Ness didn’t want to keep regurgitating ideas, so he holed himself up in his studio with a bunch of analog synthesizers and started experimenting. “I’d play a certain synth line and I’d notice how it affects me emotionally, whereas before I might obsess over whether it sounded cool enough,” he says. He returned to music that inspired him years before, early stuff by Mount Kimbie and James Blake that was dynamic and noisy and utilized negative space. Ness was also particularly inspired by the tempo and percussive structure of U.K. garage, club music that hit its stride in the late ’90s—a buoyant 130 beats-per-minute thump with funky bass rhythms and off-beat hi-hats. “These were the artists that originally made me want to make electronic music,” says Ness.
Then he looked at his hands. Ness was born with shortened fingers, which prevents him from playing guitar and certain chord structures on a piano. “I discovered I could break my limitation by simply recording a lot of melodies all together and using sequencers to play my synthesizers in a less conventional way,” explains Ness. “This formed chord structures that were unconventional, but a lot more complex and exciting.” Ness had arrived at the unique perspective he’d been looking for, so it felt only natural to use his voice and his name. “I was scared to let go of my audience, but the singing was the icing on it. I thought ‘I’m even further down the tunnel now, I have to go with Alec Ness.’”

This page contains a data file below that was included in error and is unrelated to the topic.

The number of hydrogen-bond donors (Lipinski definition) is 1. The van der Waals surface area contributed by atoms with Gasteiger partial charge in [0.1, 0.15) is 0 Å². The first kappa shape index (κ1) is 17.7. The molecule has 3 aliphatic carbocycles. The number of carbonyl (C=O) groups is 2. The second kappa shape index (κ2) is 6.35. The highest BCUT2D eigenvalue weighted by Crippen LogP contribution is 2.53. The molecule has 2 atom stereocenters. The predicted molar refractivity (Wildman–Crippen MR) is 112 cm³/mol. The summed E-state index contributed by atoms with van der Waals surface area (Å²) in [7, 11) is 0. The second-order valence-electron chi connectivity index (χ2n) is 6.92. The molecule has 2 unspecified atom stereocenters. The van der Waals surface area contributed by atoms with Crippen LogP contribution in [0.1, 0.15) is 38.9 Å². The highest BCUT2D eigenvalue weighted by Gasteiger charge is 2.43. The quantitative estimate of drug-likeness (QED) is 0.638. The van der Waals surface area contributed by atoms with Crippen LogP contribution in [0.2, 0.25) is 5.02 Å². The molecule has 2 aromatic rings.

On TAOP, Ness treats his voice as if it was another instrument in his toolkit, presenting it in different tones, forms, and contexts. Sometimes it’s up close and personal, and other times obfuscated, like on the opener, “Manifest Death,” where Ness’ vocals are pitched down, sped up, and bounced along a hard-charging kick drum. On “Violated Time,” a danceable track with a sticky chorus, Ness’ voice is at its most unvarnished, emerging from under the static and gliding urgently forward. “I want to evoke more than just casual listening,” he says. “I want [my music] to have enough personality and impact on the listener where they describe it with the characteristics of how you might analyze movie characters in relation to yourself.”
Ness spent his early career learning the rules in order to be able to break them. He spent hours poring over meticulous details and tailoring his music to fit a premade mold. On TAOP, he operated with an ethos that’s closer to his punk-rock roots. If there was an accidental distortion with his analog equipment that sounded good in the final mix, he kept it in. That also carried over to his live performances, which he’d often found unfulfilling as a producer and DJ. In London over the summer backing up Dizzy Fae (who he will continue to produce for as Su Na), he got to try out his Alec Ness material. “It was the best set I’ve ever played. People came up to me after saying, ‘This reminds me of garage music,’” says Ness. “It felt like it really resonated.”
By reintroducing himself as himself, Ness hopes to make a lasting impression. If not, at least he knows he tried to channel that brief morbid feeling into something meaningful. “This project was a reality check,” says Ness. “I need to be true to myself or I’m never going to
be happy doing this.”